Medallion No. 2
Image courtesy of Downies
This medallion was issued to commemorate the Centenary of Victoria’s Separation from New South Wales in 1851 and the Golden Jubilee of Australian Federation in 1901.
Permanent European settlement had commenced in what is now Victoria in 1834 at Portland (on the western coast) and at Melbourne in 1835; both these settlements were initially private ventures. By 1836, the government in Sydney had established a presence in Melbourne and the whole of the area south of the Murray River (as far west as the 141° east meridian) became the “Port Phillip District of New South Wales”. By 1851, the population of the Port Phillip District was 97 000.
On 1 July 1851, what had been the Port Phillip District of New South Wales was separated from the parent Colony as the Colony of Victoria. The same month, gold was discovered in Victoria and the new colony boomed.
From 1889, Sir Henry Parkes (Premier of New South Wales) had been advocating for the Australian colonies to federate. After several referendums, all six colonies voted in favour. However, Parkes did not live to see Federation as he died in 1896; he became known as the “Father of Federation”.
On 1 January 1901, on the first day of the 20th century, the six colonies of New South Wales, Queensland, South Australia, Tasmania, Victoria, and Western Australia federated as the Commonwealth of Australia; the former Colonies became States.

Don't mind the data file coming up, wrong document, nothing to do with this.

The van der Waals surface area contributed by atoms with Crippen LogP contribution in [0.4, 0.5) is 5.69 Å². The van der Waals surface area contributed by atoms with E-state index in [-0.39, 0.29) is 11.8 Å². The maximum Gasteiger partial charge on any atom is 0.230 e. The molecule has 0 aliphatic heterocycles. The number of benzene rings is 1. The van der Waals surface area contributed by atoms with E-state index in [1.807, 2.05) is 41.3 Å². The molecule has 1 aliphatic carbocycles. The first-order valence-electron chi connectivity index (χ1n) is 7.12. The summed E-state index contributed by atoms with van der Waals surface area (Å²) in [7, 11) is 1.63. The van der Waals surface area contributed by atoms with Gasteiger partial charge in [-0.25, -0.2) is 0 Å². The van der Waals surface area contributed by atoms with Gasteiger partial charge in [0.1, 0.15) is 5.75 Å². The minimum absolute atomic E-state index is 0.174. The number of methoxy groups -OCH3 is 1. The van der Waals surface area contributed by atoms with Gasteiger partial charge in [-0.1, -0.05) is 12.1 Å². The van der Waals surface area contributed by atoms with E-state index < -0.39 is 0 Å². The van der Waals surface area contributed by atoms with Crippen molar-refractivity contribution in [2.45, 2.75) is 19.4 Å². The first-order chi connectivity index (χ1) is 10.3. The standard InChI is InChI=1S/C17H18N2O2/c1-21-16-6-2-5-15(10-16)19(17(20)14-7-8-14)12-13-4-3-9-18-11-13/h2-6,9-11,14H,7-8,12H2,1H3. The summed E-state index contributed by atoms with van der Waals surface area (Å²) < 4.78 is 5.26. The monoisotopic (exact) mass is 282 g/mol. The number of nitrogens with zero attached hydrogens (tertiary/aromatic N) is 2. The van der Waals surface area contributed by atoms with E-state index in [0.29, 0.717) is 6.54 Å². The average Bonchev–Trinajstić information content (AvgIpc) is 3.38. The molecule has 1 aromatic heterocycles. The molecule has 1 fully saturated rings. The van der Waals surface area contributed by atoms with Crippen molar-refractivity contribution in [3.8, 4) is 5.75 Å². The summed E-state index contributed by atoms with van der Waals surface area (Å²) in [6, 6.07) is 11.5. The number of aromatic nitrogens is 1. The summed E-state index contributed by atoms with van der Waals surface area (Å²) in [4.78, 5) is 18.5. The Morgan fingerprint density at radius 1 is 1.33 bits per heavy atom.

This 55 mm diameter medallion was designed by Andor Meszaros and was struck by Pinches & Co, London in one metal and was issued unnumbered:
¨ Bronze (102 pieces)
The obverse design features a nude man (representing the new nation) with two children (representing the two former colonies of New South Wales and Victoria) with a simple inscription which includes the years of separation and federation.
The reverse design features a spiral commemorative inscription surrounded by Australian aboriginal motifs. The inscription reads: “anno MCMLI numisma centum annorum progressus a numismaticorum victoriæ societate ictum anno hoc jubilæo a re publica australiæ condita quinquagesimo:” which translates as “In this year 1951, the fiftieth and Jubilee Year of the Commonwealth of Australia, this medal was struck by the Numismatic Association of Victoria to commemorate 100 years of progress.”